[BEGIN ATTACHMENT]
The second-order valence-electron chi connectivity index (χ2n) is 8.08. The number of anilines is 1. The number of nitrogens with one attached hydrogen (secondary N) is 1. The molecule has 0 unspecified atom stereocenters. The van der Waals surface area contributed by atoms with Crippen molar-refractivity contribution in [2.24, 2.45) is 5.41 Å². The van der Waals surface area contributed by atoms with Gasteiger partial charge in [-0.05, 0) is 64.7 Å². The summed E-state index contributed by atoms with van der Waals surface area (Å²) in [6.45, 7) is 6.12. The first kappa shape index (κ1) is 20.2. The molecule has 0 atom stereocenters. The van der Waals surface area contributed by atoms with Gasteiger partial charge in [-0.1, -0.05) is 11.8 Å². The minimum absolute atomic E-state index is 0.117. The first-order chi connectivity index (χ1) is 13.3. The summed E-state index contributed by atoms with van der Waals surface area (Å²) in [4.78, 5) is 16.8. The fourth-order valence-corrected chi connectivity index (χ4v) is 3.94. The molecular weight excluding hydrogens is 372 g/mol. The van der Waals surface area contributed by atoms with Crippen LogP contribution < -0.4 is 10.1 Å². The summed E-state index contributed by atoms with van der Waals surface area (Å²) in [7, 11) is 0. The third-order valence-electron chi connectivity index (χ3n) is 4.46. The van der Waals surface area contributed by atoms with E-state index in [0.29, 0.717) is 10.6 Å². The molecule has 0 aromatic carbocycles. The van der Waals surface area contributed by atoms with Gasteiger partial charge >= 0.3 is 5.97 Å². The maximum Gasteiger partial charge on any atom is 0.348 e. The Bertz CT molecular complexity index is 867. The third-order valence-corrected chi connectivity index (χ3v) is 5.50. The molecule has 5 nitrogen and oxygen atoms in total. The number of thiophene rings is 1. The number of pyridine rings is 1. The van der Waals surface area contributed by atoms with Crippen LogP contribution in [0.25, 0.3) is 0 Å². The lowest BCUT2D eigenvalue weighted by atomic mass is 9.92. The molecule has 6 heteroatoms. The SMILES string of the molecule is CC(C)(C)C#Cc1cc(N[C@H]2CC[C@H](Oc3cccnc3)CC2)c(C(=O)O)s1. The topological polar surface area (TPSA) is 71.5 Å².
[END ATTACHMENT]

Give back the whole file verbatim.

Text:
The second-order valence-electron chi connectivity index (χ2n) is 8.08. The number of anilines is 1. The number of nitrogens with one attached hydrogen (secondary N) is 1. The molecule has 0 unspecified atom stereocenters. The van der Waals surface area contributed by atoms with Crippen molar-refractivity contribution in [2.24, 2.45) is 5.41 Å². The van der Waals surface area contributed by atoms with Gasteiger partial charge in [-0.05, 0) is 64.7 Å². The summed E-state index contributed by atoms with van der Waals surface area (Å²) in [6.45, 7) is 6.12. The first kappa shape index (κ1) is 20.2. The molecule has 0 atom stereocenters. The van der Waals surface area contributed by atoms with Gasteiger partial charge in [-0.1, -0.05) is 11.8 Å². The minimum absolute atomic E-state index is 0.117. The first-order chi connectivity index (χ1) is 13.3. The summed E-state index contributed by atoms with van der Waals surface area (Å²) in [4.78, 5) is 16.8. The fourth-order valence-corrected chi connectivity index (χ4v) is 3.94. The molecular weight excluding hydrogens is 372 g/mol. The van der Waals surface area contributed by atoms with Crippen LogP contribution < -0.4 is 10.1 Å². The summed E-state index contributed by atoms with van der Waals surface area (Å²) in [7, 11) is 0. The third-order valence-electron chi connectivity index (χ3n) is 4.46. The van der Waals surface area contributed by atoms with E-state index in [0.29, 0.717) is 10.6 Å². The molecule has 0 aromatic carbocycles. The van der Waals surface area contributed by atoms with Gasteiger partial charge >= 0.3 is 5.97 Å². The maximum Gasteiger partial charge on any atom is 0.348 e. The Bertz CT molecular complexity index is 867. The third-order valence-corrected chi connectivity index (χ3v) is 5.50. The molecule has 5 nitrogen and oxygen atoms in total. The number of thiophene rings is 1. The number of pyridine rings is 1. The van der Waals surface area contributed by atoms with Crippen LogP contribution in [0.25, 0.3) is 0 Å². The lowest BCUT2D eigenvalue weighted by atomic mass is 9.92. The molecule has 6 heteroatoms. The SMILES string of the molecule is CC(C)(C)C#Cc1cc(N[C@H]2CC[C@H](Oc3cccnc3)CC2)c(C(=O)O)s1. The topological polar surface area (TPSA) is 71.5 Å².